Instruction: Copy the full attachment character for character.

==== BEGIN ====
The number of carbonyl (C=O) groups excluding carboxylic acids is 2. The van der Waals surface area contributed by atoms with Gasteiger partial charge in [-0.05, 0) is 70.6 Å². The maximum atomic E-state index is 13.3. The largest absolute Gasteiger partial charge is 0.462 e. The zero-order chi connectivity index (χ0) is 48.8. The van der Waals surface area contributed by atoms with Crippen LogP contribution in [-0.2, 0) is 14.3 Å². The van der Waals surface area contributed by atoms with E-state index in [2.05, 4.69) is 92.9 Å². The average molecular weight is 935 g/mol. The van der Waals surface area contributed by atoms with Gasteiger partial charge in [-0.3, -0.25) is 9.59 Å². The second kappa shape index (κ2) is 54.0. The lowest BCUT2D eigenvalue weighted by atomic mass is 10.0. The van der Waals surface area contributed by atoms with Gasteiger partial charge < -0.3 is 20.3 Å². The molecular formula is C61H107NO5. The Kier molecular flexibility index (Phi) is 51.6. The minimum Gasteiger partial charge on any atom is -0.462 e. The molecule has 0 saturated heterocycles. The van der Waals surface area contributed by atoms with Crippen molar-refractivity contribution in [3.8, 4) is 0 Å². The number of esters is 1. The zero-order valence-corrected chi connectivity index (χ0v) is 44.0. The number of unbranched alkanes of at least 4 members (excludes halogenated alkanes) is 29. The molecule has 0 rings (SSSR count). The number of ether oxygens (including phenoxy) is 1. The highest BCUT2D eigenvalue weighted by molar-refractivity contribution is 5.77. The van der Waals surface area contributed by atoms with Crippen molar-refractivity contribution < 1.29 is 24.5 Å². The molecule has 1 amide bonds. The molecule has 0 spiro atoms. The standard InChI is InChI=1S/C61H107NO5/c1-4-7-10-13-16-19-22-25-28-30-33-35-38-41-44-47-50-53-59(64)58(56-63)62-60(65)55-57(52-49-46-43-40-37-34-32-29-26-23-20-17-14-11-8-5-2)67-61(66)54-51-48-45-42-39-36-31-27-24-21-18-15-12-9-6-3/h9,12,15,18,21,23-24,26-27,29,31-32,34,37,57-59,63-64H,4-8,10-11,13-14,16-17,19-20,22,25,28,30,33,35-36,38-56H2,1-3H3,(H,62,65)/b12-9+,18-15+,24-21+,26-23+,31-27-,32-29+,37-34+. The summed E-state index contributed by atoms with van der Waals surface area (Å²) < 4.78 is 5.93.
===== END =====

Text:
The number of carbonyl (C=O) groups excluding carboxylic acids is 2. The van der Waals surface area contributed by atoms with Gasteiger partial charge in [-0.05, 0) is 70.6 Å². The maximum atomic E-state index is 13.3. The largest absolute Gasteiger partial charge is 0.462 e. The zero-order chi connectivity index (χ0) is 48.8. The van der Waals surface area contributed by atoms with Crippen LogP contribution in [-0.2, 0) is 14.3 Å². The van der Waals surface area contributed by atoms with E-state index in [2.05, 4.69) is 92.9 Å². The average molecular weight is 935 g/mol. The van der Waals surface area contributed by atoms with Gasteiger partial charge in [-0.3, -0.25) is 9.59 Å². The second kappa shape index (κ2) is 54.0. The lowest BCUT2D eigenvalue weighted by atomic mass is 10.0. The van der Waals surface area contributed by atoms with Gasteiger partial charge < -0.3 is 20.3 Å². The molecular formula is C61H107NO5. The Kier molecular flexibility index (Phi) is 51.6. The minimum Gasteiger partial charge on any atom is -0.462 e. The molecule has 0 saturated heterocycles. The van der Waals surface area contributed by atoms with Crippen molar-refractivity contribution in [3.8, 4) is 0 Å². The number of esters is 1. The zero-order valence-corrected chi connectivity index (χ0v) is 44.0. The number of unbranched alkanes of at least 4 members (excludes halogenated alkanes) is 29. The molecule has 0 rings (SSSR count). The number of ether oxygens (including phenoxy) is 1. The highest BCUT2D eigenvalue weighted by molar-refractivity contribution is 5.77. The van der Waals surface area contributed by atoms with Crippen molar-refractivity contribution < 1.29 is 24.5 Å². The molecule has 1 amide bonds. The molecule has 0 spiro atoms. The standard InChI is InChI=1S/C61H107NO5/c1-4-7-10-13-16-19-22-25-28-30-33-35-38-41-44-47-50-53-59(64)58(56-63)62-60(65)55-57(52-49-46-43-40-37-34-32-29-26-23-20-17-14-11-8-5-2)67-61(66)54-51-48-45-42-39-36-31-27-24-21-18-15-12-9-6-3/h9,12,15,18,21,23-24,26-27,29,31-32,34,37,57-59,63-64H,4-8,10-11,13-14,16-17,19-20,22,25,28,30,33,35-36,38-56H2,1-3H3,(H,62,65)/b12-9+,18-15+,24-21+,26-23+,31-27-,32-29+,37-34+. The summed E-state index contributed by atoms with van der Waals surface area (Å²) < 4.78 is 5.93.